Looking for a gift for a designer? Or want to give someone a hint about what you’d like? Then these typography books will be right up your street.
There’s just one week left to buy that perfect Christmas gift for a designer friend, colleague or client. Still scratching your head? Well, if they’re obsessed with typography – and let’s face it, any designer worth their salt should be – then one of these brilliant books, covering everything from type fundaments to logo design, may be right up their street. And you might just want to pick up one or two for yourself too…
Inside Paragraphs is the very book that its author, Cyrus Highsmith, always wanted when he was a student in his first typography course. Its focus is on what goes on inside a paragraph of printed text, and its goal is to help students train their eyes to see text as typographers do.
The book begins with general explanations of how type works and how we read, then steps through the different kinds of space within a paragraph. Finally, it puts everything together with a discussion about paragraph settings.
An excellent primer to the basics of typography, and – as you’d expect – a beautiful produced one to boot.
This type catalogue isn’t just about showcasing the company’s wares – it’s chiefly intended to inspire designers in their use of type and give a sense of how each font can be used.
Displaying the type on red, black and white, this paperback is small and light enough to carry around for portable inspiration.
This is THE typography book. Robert Bringhurst’s classic work is ideal for anyone needed a fundamental grounding in the rules of typography. It goes into incredible depth and detail, making it indispensable for anyone wanting to make their typography both legible and beautiful.
While walking her dog in Chicago, Illinois, graphic designer Lidia Varesco Racoma kept noticing great examples of typography in her neighbourhood. So so she started photographing them and posting them in her blog and eventually collated them in this book.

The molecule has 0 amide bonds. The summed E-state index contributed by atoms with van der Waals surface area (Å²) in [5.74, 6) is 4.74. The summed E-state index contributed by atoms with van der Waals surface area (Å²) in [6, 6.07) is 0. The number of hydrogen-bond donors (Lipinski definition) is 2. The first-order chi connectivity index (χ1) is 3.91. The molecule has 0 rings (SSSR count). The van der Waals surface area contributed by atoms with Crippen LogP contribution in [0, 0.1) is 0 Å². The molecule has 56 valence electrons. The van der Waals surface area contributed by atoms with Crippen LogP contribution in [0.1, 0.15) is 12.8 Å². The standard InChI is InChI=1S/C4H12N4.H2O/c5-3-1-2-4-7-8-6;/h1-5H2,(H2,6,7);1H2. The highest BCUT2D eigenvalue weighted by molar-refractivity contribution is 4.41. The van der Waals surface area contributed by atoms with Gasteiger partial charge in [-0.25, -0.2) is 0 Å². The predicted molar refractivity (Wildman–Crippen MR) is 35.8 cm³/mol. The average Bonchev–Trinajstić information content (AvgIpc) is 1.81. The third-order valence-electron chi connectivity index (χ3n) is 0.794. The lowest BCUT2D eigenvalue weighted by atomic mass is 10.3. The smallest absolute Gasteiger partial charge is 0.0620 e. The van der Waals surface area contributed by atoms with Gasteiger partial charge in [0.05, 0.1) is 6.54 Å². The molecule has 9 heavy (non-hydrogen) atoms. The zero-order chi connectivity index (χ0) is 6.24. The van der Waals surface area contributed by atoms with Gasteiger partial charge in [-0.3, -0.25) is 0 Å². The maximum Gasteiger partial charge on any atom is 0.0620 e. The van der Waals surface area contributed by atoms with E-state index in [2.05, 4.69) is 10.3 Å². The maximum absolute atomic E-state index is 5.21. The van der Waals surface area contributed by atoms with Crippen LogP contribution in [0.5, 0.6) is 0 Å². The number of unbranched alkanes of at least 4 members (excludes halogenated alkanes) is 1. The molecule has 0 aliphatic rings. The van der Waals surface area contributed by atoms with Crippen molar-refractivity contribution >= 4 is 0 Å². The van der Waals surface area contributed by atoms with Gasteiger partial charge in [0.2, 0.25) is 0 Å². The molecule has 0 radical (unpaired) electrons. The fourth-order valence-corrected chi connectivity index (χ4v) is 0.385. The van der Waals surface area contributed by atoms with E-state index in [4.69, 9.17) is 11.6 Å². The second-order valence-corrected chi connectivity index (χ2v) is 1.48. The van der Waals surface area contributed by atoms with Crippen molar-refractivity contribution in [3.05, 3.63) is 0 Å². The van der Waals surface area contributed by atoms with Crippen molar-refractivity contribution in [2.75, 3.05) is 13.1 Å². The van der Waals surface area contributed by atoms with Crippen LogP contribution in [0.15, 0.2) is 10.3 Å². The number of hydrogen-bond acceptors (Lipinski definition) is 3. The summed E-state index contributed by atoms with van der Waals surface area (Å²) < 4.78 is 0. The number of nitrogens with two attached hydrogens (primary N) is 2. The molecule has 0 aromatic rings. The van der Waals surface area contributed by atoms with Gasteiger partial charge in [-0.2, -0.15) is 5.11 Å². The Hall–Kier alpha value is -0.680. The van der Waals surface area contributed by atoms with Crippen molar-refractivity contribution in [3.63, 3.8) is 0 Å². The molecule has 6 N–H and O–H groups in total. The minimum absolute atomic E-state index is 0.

“A letterform on a sign. An address number. Words spray painted on the ground. From the obvious to the obscure, I was intrigued and delighted by the typography I stumbled upon, so I started snapping photos and sharing them,” explains Racoma.
We’re very happy she did. This elegantly presented hardcover book is a sight for sore eyes and an endless source of typographic inspiration.
Typoholic, from visual communication gurus Viction:ary, is a two-pronged look at modern type-making from both commercial and personal projects. In two separate sections, starting at each cover, the book introduces more than 40 new illustrative and animated type families plus 200 pages of projects featuring custom type designs.
The ‘Font to Form’ section is crammed with logo marks, campaign installations, digital rendering, performance art, and more. We particularly love Toby and Pete’s alphanumerical bouncy castle and Juri Zaech’s elegant pushbikes. Meanwhile, the ‘A to Z’ section contains 27 meticulously-composed, contemporary typefaces, inspired by (and created with) everything from elastic bands to balloon animals and train sets.
Damien Hirst is one of the most well-known artists in the world – and one of the most controversial. Best known for his shark in formaldehyde, he constantly suprises and inspires with his exhibitions.
Produced with child friendly ‘soya bean ink’, ABC has been created for all the family and acts as an introduction to Hirst’s work. Each letter represents an alphabetically led typeface – A is for Albertus, B is for Baskerville, and so on – with each letter introducing an example of Hirst’s work.
From the people who brought you Computer Arts magazine, this is the definitive guide to the greatest identity work ever created. Even if you only have a passing interest in graphic design, it’s fascinating to see what the BP logo looked like in 1930, or to chat about how the Coca-Cola identity has evolved (or not) over the past 125 years.
Ever wondered how the Penguin logo started its life? Or what Shell’s logo looked like in 1901? Then this is the book for you.
Over 180 premium pages, the book dissects the world’s greatest examples of logo design, showing their origins, their evolutions and interviewing the designers behind them – including Rob Janoff (Apple) and Lindon Leader (FedEx). It all adds up to a fascinating reference book on the best known marks ever created. You can learn more and read extracts from the book .
08. Just My Type
Simon Garfield’s Just My Type is not a technical book, but a book of stories: about how Helvetica and Comic Sans took over the world; About why Barack Obama opted for Gotham; about Margaret Calvert, who invented the motorway signs that are used from Watford Gap to Abu Dhabi – and much more. As the Sunday Times put it, “a kind of Eats, Shoots and Leaves for letters, revealing the extent to which fonts are not only shaped by but also define the world in which we live.”